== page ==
Warning! To reduce the risk of fire, electric shock or personal injury, this secondary surge arrestor shall be installed in conjunction with a disconnecting means which shall consist of a manually operable Listed circuit breaker that has an interrupting rating sufficient for the nominal circuit voltage and the current that is available at the line terminals of the secondary surge arrestor. Connect black wires to lines load-side of fuse/breaker. Connect white wire to neutral/ground lines.

Delta Lightning Arrestors guarantees and warrants to the end user that this arrestor is free from defects in workmanship and material. The arrestor is designed to conduct 60,000 amps of lightning or surge to ground without damage. When lightning or surge is in excess of 60,000 amps, the arrestor is expected to experience damage. In the event the arrestor should damage due to defects, return it to the factory with payment of five dollars to cover shipping and handling and it will be replaced. This guarantee is limited to replacement. There is no other warranty, expressed or implied.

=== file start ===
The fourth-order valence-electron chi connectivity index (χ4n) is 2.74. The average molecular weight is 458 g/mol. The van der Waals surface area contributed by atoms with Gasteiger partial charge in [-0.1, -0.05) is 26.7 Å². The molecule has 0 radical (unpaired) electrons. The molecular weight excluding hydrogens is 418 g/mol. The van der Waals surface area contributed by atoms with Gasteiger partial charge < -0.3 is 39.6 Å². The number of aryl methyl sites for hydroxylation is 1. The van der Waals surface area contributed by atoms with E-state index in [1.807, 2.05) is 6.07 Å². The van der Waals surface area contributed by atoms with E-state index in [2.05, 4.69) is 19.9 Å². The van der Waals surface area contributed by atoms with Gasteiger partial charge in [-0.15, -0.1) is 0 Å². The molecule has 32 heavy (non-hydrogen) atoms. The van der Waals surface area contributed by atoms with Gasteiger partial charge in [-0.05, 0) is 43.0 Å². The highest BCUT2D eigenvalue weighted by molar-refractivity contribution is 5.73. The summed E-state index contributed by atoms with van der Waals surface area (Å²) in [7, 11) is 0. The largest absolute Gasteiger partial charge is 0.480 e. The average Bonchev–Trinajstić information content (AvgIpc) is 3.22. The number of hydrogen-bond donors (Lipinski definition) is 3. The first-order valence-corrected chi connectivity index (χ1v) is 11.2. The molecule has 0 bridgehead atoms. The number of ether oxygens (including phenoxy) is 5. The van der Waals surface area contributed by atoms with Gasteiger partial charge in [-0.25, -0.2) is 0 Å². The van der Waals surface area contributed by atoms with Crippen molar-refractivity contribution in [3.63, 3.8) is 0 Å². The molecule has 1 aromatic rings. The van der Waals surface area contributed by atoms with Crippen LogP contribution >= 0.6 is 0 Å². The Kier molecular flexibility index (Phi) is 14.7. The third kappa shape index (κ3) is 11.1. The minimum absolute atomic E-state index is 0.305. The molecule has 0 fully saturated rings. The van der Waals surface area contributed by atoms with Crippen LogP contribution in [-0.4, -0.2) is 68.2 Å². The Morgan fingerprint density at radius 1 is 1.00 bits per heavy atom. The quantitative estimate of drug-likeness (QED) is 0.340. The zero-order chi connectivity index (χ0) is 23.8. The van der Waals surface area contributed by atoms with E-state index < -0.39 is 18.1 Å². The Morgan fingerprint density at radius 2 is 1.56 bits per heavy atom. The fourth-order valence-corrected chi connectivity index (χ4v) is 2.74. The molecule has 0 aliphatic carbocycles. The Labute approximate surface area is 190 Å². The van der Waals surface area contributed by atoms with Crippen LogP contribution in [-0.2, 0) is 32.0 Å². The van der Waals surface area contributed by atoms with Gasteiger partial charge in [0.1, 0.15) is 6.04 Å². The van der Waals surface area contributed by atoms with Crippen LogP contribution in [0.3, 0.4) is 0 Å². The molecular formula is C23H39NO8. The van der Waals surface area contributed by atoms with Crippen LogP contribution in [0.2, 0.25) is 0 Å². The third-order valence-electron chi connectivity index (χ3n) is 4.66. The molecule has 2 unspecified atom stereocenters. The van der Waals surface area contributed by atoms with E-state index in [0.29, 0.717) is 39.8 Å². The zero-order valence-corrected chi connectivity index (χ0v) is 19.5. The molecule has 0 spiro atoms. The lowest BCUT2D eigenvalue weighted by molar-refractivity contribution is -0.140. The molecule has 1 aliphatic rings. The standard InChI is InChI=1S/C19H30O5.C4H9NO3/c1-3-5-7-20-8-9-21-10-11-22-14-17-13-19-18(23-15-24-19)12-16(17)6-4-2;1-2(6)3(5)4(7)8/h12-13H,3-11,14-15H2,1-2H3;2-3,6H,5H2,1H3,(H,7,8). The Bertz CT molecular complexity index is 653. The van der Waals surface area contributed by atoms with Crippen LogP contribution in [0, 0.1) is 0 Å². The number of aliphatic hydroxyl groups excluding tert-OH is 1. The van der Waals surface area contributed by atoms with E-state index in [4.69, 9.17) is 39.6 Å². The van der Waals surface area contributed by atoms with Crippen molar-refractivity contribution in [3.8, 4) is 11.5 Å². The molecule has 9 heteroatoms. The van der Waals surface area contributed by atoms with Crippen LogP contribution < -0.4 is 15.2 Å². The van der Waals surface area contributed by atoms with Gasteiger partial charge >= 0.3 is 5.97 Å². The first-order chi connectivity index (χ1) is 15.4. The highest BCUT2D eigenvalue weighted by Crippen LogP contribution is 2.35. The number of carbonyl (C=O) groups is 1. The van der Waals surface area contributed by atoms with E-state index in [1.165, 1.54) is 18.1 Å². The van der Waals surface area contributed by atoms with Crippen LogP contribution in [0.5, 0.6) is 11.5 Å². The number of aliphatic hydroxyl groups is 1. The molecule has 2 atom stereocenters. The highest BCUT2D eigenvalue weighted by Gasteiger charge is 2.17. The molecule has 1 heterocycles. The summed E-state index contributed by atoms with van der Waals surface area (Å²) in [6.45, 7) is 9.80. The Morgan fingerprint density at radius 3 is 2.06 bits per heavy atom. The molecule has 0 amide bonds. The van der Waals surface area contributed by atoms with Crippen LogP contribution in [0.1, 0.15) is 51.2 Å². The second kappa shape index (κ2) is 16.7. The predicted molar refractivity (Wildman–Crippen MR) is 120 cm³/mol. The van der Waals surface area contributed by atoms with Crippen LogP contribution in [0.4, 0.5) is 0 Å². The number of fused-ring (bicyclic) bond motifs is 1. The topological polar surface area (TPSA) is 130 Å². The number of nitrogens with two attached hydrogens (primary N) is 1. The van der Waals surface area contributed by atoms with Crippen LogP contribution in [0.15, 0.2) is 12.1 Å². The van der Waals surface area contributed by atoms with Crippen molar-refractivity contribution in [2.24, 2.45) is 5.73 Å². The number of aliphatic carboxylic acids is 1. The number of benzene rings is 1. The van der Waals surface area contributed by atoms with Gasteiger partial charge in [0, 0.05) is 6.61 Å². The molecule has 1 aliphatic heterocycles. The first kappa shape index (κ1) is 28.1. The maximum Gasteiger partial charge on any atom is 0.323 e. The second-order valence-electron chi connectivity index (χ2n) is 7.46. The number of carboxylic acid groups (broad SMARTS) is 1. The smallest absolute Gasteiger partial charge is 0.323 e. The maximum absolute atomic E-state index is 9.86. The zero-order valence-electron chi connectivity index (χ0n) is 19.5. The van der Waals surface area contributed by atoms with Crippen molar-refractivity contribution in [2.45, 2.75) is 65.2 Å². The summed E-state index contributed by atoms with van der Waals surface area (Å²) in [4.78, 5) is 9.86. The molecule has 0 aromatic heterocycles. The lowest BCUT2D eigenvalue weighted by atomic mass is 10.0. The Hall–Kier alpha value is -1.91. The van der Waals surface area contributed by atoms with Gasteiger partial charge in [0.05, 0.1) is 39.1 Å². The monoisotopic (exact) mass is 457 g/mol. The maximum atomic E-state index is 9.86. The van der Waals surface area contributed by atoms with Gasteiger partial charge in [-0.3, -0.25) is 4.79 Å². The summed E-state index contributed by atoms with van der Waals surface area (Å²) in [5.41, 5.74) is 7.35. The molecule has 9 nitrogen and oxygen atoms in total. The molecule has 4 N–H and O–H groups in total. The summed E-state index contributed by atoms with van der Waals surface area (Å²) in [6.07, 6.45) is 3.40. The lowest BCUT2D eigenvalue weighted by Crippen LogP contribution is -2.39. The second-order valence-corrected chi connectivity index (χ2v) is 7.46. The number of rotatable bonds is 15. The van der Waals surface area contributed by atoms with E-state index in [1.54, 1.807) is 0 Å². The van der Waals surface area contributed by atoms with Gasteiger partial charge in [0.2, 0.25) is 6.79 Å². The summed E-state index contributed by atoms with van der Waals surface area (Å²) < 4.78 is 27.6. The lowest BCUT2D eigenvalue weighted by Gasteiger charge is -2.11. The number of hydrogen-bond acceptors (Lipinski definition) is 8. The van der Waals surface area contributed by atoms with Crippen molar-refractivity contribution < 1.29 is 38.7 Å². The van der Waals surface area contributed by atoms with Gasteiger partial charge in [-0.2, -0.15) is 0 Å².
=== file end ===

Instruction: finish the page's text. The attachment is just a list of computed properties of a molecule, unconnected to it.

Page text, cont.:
The Delta LA Series of lightning arrestors handles the big surges, like lightning up to 50,000 amps, passing them harmlessly to ground.


Posted by Craig Flanders on Sep 29, 2006 02:18 pm

#4 -  Renewable Energy > Technical Discussion: Other > Re: Hybrid wind & PV battery connection?
A DC source center organizes and fuses/'breakers" your various DC sources.
I use the following for my solar, wind (Aix-x) system, has lots of room, but you have to use Outback breakers.
 Outback Ps2Dc-100 100A Dc Breaker available is here, the wiring diagram on the cover pretty well covers it.

Posted by Craig Flanders on Sep 23, 2006 12:18 pm

#5 -  Renewable Energy > Technical Discussion: Other > Re: Remote power supply needed to power heat tape.
I hope the 11,000 feet is the altitude you are at and not the distance from your home. :->
But assuming that, we need to know either the amps or watts used by your heat tape. there should be a tag on the heat tape somewhere listing that.
An example 25 gutter de-icing tape at 120 volts uses 2 amps, that translates to 240 watts/hour (AC, remember your panel will put out DC). A fully charge 110 AH battery would power that for about 40 hours w/o drawing the battery too low. A timer to turn off/on would help power consumption (on for 30 min off for 30 min as an example) unless temp is too low that constant heat is needed.